The Cowichan Health Centre in downtown Duncan recently celebrated its 100th anniversary.
The centre, now commonly called the Margaret Moss Health Centre, officially began its long history in the Cowichan Valley in 1920, ironically at about the same time as the world was dealing with the Spanish flu, a pandemic that took tens of millions of lives around the planet in the years following the First World War.
Back in 1920, one of the main focuses of the health centre was to promote hand hygiene through frequent washing to deal with the pandemic and other health issues of the time, much like what is promoted today in the ongoing efforts to halt the spread of COVID-19.
The concept for the health centre began in 1915 mainly with Dr. Henry Esson Young, secretary of the provincial board of health at the time, who believed that with the awakening of the public conscience after the First World War, it was time to introduce a system of improving general health in the region.
When the Cowichan Health Centre was established in Duncan in 1920, Miss Barker had no office, no equipment and no transportation and depended on a bicycle and the E&N Railway to get from Duncan to surrounding areas.
At the start, there was no equipment of any kind, office or supplies, drugs, material for dressings or even a desk.
But as the centre became an integral part of the health landscape in the Valley, its resources and personnel grew over the years, and it changed its location numerous times, with the current facility operating on Canada Avenue in Duncan.
Margaret Moss, a nurse, who the current centre was named after when it opened in 1961, worked hard to open the first centre in the Valley decades before and gave years of her life to its establishment and success.
Joy Stott, the clinical coordinator at the Margaret Moss Health Centre, and Carolyn Yablonski have complied a small history of the centre.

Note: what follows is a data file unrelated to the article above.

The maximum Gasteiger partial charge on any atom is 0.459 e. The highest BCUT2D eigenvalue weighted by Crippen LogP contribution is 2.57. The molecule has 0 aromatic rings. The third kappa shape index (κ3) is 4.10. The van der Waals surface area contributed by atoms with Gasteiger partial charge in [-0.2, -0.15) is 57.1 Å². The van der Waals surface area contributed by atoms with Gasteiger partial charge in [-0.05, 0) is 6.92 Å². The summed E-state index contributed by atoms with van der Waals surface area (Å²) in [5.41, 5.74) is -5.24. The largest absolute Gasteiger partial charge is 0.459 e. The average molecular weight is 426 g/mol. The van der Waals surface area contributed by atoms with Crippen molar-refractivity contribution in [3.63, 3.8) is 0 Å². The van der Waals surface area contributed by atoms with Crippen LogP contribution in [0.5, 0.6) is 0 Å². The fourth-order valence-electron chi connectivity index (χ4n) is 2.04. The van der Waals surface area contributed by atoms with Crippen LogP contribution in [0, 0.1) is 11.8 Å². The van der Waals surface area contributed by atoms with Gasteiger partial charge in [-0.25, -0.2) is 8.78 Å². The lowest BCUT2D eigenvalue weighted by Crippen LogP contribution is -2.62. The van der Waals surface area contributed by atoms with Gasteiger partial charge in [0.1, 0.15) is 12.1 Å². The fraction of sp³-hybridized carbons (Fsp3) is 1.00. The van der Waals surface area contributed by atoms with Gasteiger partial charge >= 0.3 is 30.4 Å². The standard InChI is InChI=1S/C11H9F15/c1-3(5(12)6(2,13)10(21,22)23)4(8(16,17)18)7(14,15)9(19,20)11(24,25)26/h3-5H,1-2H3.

Stott said social determinants of health, like poverty, housing and employment, are constantly considered by public health centres across the province and they work hard to develop interventions that protect and promote the health of populations and of individuals.
She said that in the early part of the 20th Century, the focus was on improving nutrition and hygiene in order to decrease the impact of infectious diseases such as tuberculosis.
Stott said the health centre’s services included school health, home visits, elder care and health education.
“Vaccines began to become available in the 1950s and 1960s and immunization continues to be a major role of public health nurses,” she said.
“Immunization has saved more lives in Canada in the last 50 years than any other health measure.”
Stott said that over the years, the Margaret Moss Health Centre has housed various services, including environmental health, community health services (home care), speech therapy, physiotherapists, and others.
“Today, it houses public health nurses, a community nutritionist, a community dental hygienist, a child and family services consultant and others, and provides baby clinics, comprehensive school health, dental education, postpartum/newborn care, infant hearing screening and jaundice checks, Triple P Parenting courses, youth health/STI clinics, naloxone training, contact tracing and more,” she said.
“The location of the health centre near the downtown core of Duncan and its friendly, non-judgmental atmosphere have made it easily accessible to the public and have enhanced the impact of public health services in the community.”
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